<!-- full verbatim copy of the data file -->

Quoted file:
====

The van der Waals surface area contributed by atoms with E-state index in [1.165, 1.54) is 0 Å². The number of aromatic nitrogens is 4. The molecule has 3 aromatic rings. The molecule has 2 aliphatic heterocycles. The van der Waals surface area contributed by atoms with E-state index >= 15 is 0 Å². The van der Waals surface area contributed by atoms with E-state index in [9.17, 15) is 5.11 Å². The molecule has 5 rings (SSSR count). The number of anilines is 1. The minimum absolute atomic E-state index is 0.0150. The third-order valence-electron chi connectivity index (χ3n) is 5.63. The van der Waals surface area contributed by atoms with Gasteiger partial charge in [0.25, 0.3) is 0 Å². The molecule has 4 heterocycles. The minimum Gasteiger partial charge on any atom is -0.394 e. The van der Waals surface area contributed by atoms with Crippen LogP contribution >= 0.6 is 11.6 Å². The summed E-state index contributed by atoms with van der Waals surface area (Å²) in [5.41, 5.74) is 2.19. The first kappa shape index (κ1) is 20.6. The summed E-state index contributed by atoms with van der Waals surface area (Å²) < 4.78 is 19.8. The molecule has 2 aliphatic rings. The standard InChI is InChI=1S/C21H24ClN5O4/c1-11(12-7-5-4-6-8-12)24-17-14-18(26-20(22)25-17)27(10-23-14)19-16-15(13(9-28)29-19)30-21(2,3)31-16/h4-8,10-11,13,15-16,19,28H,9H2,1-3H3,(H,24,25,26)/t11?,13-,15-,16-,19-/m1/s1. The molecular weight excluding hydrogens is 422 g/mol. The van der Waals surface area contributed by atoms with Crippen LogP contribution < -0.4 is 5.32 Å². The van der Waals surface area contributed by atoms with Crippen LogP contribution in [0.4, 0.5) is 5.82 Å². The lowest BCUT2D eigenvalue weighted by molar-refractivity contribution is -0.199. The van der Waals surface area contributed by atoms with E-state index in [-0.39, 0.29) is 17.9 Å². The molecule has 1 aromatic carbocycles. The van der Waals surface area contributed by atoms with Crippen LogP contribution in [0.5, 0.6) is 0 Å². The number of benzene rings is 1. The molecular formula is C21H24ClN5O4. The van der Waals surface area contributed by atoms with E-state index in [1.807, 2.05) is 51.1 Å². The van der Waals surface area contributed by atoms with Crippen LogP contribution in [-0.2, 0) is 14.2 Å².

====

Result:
The van der Waals surface area contributed by atoms with E-state index in [1.165, 1.54) is 0 Å². The number of aromatic nitrogens is 4. The molecule has 3 aromatic rings. The molecule has 2 aliphatic heterocycles. The van der Waals surface area contributed by atoms with E-state index >= 15 is 0 Å². The van der Waals surface area contributed by atoms with E-state index in [9.17, 15) is 5.11 Å². The molecule has 5 rings (SSSR count). The number of anilines is 1. The minimum absolute atomic E-state index is 0.0150. The third-order valence-electron chi connectivity index (χ3n) is 5.63. The van der Waals surface area contributed by atoms with Gasteiger partial charge in [0.25, 0.3) is 0 Å². The molecule has 4 heterocycles. The minimum Gasteiger partial charge on any atom is -0.394 e. The van der Waals surface area contributed by atoms with Crippen LogP contribution >= 0.6 is 11.6 Å². The summed E-state index contributed by atoms with van der Waals surface area (Å²) in [5.41, 5.74) is 2.19. The first kappa shape index (κ1) is 20.6. The summed E-state index contributed by atoms with van der Waals surface area (Å²) < 4.78 is 19.8. The molecule has 2 aliphatic rings. The standard InChI is InChI=1S/C21H24ClN5O4/c1-11(12-7-5-4-6-8-12)24-17-14-18(26-20(22)25-17)27(10-23-14)19-16-15(13(9-28)29-19)30-21(2,3)31-16/h4-8,10-11,13,15-16,19,28H,9H2,1-3H3,(H,24,25,26)/t11?,13-,15-,16-,19-/m1/s1. The molecular weight excluding hydrogens is 422 g/mol. The van der Waals surface area contributed by atoms with Crippen LogP contribution < -0.4 is 5.32 Å². The van der Waals surface area contributed by atoms with Crippen LogP contribution in [0.4, 0.5) is 5.82 Å². The lowest BCUT2D eigenvalue weighted by molar-refractivity contribution is -0.199. The van der Waals surface area contributed by atoms with E-state index in [-0.39, 0.29) is 17.9 Å². The molecule has 1 aromatic carbocycles. The van der Waals surface area contributed by atoms with Crippen LogP contribution in [0.5, 0.6) is 0 Å². The number of benzene rings is 1. The molecular formula is C21H24ClN5O4. The van der Waals surface area contributed by atoms with E-state index in [1.807, 2.05) is 51.1 Å². The van der Waals surface area contributed by atoms with Crippen LogP contribution in [-0.2, 0) is 14.2 Å².